Project to improve management following a head injury for acute medical admissions and reduce CT head requests as per NICE guidance

Neurological Disorders

ISSN: 2329-6895

Open Access

Project to improve management following a head injury for acute medical admissions and reduce CT head requests as per NICE guidance

International Conference on Neurological Disorders & Stroke and Neurooncology

April 24-25, 2017 Dubai, UAE

N Rajcoomar, F Coath, S Ikidde, V Gorur and A Qureshi

Mid Essex Hospital Services NHS Trust, UK

Posters & Accepted Abstracts: J Neurol Disord

Abstract :

Introduction: Head injury is a common presentation to A&E accounting for 1.4 million attendances each year. Most patients require no radiological intervention and only head injury advice. Inappropriate CT head scans lead to unnecessary radiation exposure and significant expense to the NHS. NICE have produced guidelines for head injury management and criteria for a CT head scan. Objectives: 1. To assess management of head injury in acute medical patients and use of CT head scanning against NICE guidance; 2. To put in place interventions to improve compliance with NICE guidance and reduce unnecessary CT Head scanning Method: In the initial audit, a total of 26 patients cases were reviewed over a period of one month. Adult patients aged 16 years and over attending A&E with a head injury were audited. Data was collected by reviewing medical documentation and the imaging IMPAX system. Following the initial audit, 3 interventions were put in place: 1. Teaching sessions to junior medical staff around the management of Head injury as per NICE guidance; 2. Sign posting to Trust Head injury protocol; 3. Printed summary NICE guidance head injury pathway next to A&E staff computers. Following these interventions re-audits were performed as per the method above. Results: In the initial audit, 13 out of 26 patients met the criteria for a CT head. A total of 13 (50%) of 26 patients had a CT head scan despite not meeting NICE head injury criteria. Following the 1st intervention the number of CT head scans that did not meet NICE criteria fell to 11 (42%) out of 26. Following interventions 2 & 3, the number of inappropriate CT head scans fell further to only 7 (27%) out of 26 patients. Conclusion: The current management of acute medical patients with head injury showed that many CT head scans were requested inappropriately and did not fit NICE criteria. Following several interventions, we improved the knowledge of junior medical staff, compliance with NICE head injury guidance and criteria for CT head scans, resulting in a reduction of inappropriate CT Head scans from 50% to 27%.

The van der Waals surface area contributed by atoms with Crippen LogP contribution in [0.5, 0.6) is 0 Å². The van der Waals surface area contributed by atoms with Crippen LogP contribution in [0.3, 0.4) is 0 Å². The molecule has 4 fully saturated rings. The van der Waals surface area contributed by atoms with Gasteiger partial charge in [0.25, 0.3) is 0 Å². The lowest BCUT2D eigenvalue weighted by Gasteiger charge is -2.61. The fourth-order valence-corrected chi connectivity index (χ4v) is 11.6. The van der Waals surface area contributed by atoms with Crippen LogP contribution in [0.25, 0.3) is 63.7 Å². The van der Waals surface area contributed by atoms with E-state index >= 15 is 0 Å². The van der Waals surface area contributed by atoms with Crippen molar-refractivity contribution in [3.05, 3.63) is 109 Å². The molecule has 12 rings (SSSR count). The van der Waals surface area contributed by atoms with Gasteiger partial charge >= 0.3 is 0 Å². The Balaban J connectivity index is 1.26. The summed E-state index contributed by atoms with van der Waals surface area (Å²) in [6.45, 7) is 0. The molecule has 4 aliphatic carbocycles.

Biography :


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